Rich Herrmann, a volunteer on the board of directors of the Mount Vernon-Lisbon Community Development Group, said he thinks it will be tough going for a while after the bypass opens for businesses along existing Highway 30.

Signs or other visual appeals to drivers to come in to town off the new highway would be helpful, he said.

Cutler said the Iowa DOT will install signage for the cities along the bypass at the department’s expense.

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“We have to make it enticing for people to stop and take a breath and still be a destination,” Herrmann said. “We don’t want to lose that feel and that destination place that we’re starting to become known for.”

Being a “destination” in Mount Vernon is why Gary’s Foods owner Denny Dietrich said he does not anticipate the new bypass affecting his business much.

The businesses located right along the existing Highway 30 — which include Subway, Hardee’s and Dairy Queen, to name a few — may bear the brunt of the impact, Dietrich said.

“People are planning on going to the grocery store,” he said. “It’s the stores, businesses that are impulse ... I think they’re the ones who are going to be more affected by this.”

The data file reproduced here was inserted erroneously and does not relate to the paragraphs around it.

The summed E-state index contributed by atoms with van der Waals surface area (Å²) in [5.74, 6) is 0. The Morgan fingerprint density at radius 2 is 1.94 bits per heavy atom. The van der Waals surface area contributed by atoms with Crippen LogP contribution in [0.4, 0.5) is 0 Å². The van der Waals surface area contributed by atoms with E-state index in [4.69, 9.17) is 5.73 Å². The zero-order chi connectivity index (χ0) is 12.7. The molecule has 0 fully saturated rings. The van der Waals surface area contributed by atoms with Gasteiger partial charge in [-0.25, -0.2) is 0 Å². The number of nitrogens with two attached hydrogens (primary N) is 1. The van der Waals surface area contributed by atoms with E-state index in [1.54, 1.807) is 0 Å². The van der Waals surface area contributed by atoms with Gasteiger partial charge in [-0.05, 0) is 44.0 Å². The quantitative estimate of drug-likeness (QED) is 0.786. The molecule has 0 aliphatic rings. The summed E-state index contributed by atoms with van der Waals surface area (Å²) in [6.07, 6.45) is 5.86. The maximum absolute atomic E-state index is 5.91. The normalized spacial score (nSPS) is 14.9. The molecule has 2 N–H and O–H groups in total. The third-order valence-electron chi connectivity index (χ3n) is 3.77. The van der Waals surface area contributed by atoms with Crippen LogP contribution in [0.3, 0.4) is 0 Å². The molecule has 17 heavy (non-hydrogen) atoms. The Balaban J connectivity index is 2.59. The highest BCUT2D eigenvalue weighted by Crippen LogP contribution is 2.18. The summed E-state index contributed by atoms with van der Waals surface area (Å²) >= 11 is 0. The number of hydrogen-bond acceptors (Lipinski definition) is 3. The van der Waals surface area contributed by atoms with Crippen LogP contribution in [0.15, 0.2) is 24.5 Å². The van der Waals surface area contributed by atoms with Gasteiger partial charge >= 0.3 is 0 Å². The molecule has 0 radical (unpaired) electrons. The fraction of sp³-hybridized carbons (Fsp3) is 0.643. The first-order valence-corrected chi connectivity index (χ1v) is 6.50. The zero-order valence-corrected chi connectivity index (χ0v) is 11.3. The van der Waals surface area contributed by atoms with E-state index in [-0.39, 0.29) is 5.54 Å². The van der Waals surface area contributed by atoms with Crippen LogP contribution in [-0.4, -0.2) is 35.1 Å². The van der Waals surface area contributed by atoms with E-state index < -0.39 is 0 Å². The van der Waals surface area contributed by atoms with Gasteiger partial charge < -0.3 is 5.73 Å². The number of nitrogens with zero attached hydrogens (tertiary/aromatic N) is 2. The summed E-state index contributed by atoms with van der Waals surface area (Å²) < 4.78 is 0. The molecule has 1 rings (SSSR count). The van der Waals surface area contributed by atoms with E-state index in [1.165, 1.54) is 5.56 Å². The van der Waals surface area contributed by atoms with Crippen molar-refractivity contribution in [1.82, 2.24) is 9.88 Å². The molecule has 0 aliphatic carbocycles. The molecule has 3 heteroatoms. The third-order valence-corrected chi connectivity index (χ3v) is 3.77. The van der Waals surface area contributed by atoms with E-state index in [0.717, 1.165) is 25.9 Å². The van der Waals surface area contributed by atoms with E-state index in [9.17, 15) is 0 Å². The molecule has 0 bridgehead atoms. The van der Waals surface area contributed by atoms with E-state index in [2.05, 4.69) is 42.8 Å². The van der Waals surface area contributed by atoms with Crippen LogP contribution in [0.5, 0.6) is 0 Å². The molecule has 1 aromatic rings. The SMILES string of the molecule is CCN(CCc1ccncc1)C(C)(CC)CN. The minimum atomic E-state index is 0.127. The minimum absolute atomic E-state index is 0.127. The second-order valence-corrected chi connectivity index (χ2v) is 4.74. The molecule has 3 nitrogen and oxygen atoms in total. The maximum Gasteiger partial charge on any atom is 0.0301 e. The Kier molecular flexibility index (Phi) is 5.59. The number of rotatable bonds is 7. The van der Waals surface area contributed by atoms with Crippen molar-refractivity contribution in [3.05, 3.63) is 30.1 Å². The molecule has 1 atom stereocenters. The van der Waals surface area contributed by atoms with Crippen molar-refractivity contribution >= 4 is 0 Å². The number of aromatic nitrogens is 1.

Mount Vernon Motel owner Beth Mhire said she thinks the bypass initially could hurt the downtown area.

“ ... With the bypass, they’re just going to go right on by,” she said.

But she said she isn’t that concerned about traffic coming into her business changing all that much.

“If people are going to want to stop, they’re going to stop anyway,” she said. “If people want to go onto Cedar Rapids, they’re going to continue going on, whether the bypass is there or not.”

Mhire said the bypass — even though it moves traffic farther away — eventually opens up the potential for the city to attract more people.

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Particularly important, Mount Vernon City Administrator Chris Nosbisch said, is ensuring any development that happens at the new interchange ties to the downtown area at the core of all major activity in Mount Vernon.

The city anticipates there will be a number of businesses seeking to locate along the interchange, but he said there have not been discussions with any particular company about being out there yet.

“The bypass area is going to create a new and different style of commercial district, but it’s imperative for us to make sure that we don’t allow the disconnect to remain,” he said. “The connectivity between downtown Mount Vernon and what’s going to occur out at the bypass has been our focus.”

The concern shouldn’t be about trying to develop land around the interchange all at once, Herrmann said.

He foresees a mixed-use environment of residential, retail, offices and green spaces being an ideal use of the area, though what ultimately will shape up in the space is undecided.

“Start small and keep focused on the overall design,” he said, “but let’s not try to turn that into a second city overnight.”

l Comments: (319) 398-8332; marissa.payne@thegazette.com